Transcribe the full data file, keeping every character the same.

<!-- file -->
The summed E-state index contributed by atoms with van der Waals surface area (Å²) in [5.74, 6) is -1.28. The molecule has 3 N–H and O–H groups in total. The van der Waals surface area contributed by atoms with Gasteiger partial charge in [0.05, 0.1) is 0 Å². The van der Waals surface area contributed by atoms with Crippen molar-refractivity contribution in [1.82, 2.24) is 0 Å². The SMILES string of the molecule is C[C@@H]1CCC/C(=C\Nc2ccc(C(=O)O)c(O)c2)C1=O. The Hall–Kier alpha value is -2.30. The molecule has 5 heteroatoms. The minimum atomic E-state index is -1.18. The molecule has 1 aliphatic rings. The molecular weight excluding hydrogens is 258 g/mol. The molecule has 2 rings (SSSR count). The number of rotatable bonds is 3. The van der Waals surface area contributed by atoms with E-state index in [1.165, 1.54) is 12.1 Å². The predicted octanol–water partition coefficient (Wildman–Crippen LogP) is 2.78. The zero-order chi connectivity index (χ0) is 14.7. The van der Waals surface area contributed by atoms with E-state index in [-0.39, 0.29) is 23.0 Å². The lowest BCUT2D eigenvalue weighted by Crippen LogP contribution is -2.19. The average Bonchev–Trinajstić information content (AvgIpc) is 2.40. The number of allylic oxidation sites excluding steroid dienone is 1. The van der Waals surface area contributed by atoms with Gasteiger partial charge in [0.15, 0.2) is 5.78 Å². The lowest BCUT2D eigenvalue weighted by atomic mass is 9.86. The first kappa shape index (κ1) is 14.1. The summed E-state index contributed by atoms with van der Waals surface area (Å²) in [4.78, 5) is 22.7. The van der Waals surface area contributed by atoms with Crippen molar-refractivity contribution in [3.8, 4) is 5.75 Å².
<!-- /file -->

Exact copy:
The summed E-state index contributed by atoms with van der Waals surface area (Å²) in [5.74, 6) is -1.28. The molecule has 3 N–H and O–H groups in total. The van der Waals surface area contributed by atoms with Gasteiger partial charge in [0.05, 0.1) is 0 Å². The van der Waals surface area contributed by atoms with Crippen molar-refractivity contribution in [1.82, 2.24) is 0 Å². The SMILES string of the molecule is C[C@@H]1CCC/C(=C\Nc2ccc(C(=O)O)c(O)c2)C1=O. The Hall–Kier alpha value is -2.30. The molecule has 5 heteroatoms. The minimum atomic E-state index is -1.18. The molecule has 1 aliphatic rings. The molecular weight excluding hydrogens is 258 g/mol. The molecule has 2 rings (SSSR count). The number of rotatable bonds is 3. The van der Waals surface area contributed by atoms with E-state index in [1.165, 1.54) is 12.1 Å². The predicted octanol–water partition coefficient (Wildman–Crippen LogP) is 2.78. The zero-order chi connectivity index (χ0) is 14.7. The van der Waals surface area contributed by atoms with E-state index in [-0.39, 0.29) is 23.0 Å². The lowest BCUT2D eigenvalue weighted by Crippen LogP contribution is -2.19. The average Bonchev–Trinajstić information content (AvgIpc) is 2.40. The number of allylic oxidation sites excluding steroid dienone is 1. The van der Waals surface area contributed by atoms with Gasteiger partial charge in [0.15, 0.2) is 5.78 Å². The lowest BCUT2D eigenvalue weighted by atomic mass is 9.86. The first kappa shape index (κ1) is 14.1. The summed E-state index contributed by atoms with van der Waals surface area (Å²) in [4.78, 5) is 22.7. The van der Waals surface area contributed by atoms with Crippen molar-refractivity contribution in [3.8, 4) is 5.75 Å².